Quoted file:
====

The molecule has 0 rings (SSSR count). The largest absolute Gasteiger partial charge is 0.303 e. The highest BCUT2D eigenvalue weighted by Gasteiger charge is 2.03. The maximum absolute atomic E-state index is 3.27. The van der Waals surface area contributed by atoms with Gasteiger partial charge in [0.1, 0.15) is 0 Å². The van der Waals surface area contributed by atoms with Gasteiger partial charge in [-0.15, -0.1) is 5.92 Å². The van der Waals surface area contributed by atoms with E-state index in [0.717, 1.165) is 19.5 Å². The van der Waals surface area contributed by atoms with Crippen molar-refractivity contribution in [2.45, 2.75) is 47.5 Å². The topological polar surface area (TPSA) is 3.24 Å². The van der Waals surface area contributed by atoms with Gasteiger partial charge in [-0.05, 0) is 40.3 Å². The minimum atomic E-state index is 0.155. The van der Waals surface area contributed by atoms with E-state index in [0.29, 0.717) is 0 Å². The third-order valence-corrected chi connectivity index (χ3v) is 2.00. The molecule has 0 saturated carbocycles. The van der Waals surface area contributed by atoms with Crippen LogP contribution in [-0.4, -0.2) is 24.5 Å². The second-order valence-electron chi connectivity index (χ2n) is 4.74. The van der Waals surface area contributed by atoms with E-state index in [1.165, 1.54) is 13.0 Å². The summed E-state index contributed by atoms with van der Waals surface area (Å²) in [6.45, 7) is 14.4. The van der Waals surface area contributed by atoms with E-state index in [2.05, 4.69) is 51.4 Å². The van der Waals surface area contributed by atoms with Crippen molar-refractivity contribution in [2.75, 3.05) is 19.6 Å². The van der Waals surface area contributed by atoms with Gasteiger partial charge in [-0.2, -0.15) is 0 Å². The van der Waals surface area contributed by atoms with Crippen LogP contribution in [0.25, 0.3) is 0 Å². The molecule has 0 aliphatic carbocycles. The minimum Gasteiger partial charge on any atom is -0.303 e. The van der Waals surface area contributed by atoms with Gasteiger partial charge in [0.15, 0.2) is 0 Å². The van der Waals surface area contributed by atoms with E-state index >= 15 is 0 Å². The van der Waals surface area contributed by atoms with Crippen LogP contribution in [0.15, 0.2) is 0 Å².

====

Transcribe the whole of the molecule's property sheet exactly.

The molecule has 0 rings (SSSR count). The largest absolute Gasteiger partial charge is 0.303 e. The highest BCUT2D eigenvalue weighted by Gasteiger charge is 2.03. The maximum absolute atomic E-state index is 3.27. The van der Waals surface area contributed by atoms with Gasteiger partial charge in [0.1, 0.15) is 0 Å². The van der Waals surface area contributed by atoms with Gasteiger partial charge in [-0.15, -0.1) is 5.92 Å². The van der Waals surface area contributed by atoms with E-state index in [0.717, 1.165) is 19.5 Å². The van der Waals surface area contributed by atoms with Crippen molar-refractivity contribution in [2.45, 2.75) is 47.5 Å². The topological polar surface area (TPSA) is 3.24 Å². The van der Waals surface area contributed by atoms with Gasteiger partial charge in [-0.05, 0) is 40.3 Å². The minimum atomic E-state index is 0.155. The van der Waals surface area contributed by atoms with E-state index in [0.29, 0.717) is 0 Å². The third-order valence-corrected chi connectivity index (χ3v) is 2.00. The molecule has 0 saturated carbocycles. The van der Waals surface area contributed by atoms with Crippen LogP contribution in [-0.4, -0.2) is 24.5 Å². The second-order valence-electron chi connectivity index (χ2n) is 4.74. The van der Waals surface area contributed by atoms with E-state index in [1.165, 1.54) is 13.0 Å². The summed E-state index contributed by atoms with van der Waals surface area (Å²) in [6.45, 7) is 14.4. The van der Waals surface area contributed by atoms with E-state index in [2.05, 4.69) is 51.4 Å². The van der Waals surface area contributed by atoms with Crippen molar-refractivity contribution in [2.75, 3.05) is 19.6 Å². The van der Waals surface area contributed by atoms with Gasteiger partial charge in [-0.2, -0.15) is 0 Å². The van der Waals surface area contributed by atoms with Crippen LogP contribution in [0.25, 0.3) is 0 Å². The molecule has 0 aliphatic carbocycles. The minimum Gasteiger partial charge on any atom is -0.303 e. The van der Waals surface area contributed by atoms with Gasteiger partial charge in [0.15, 0.2) is 0 Å². The van der Waals surface area contributed by atoms with E-state index >= 15 is 0 Å². The van der Waals surface area contributed by atoms with Crippen LogP contribution in [0.15, 0.2) is 0 Å².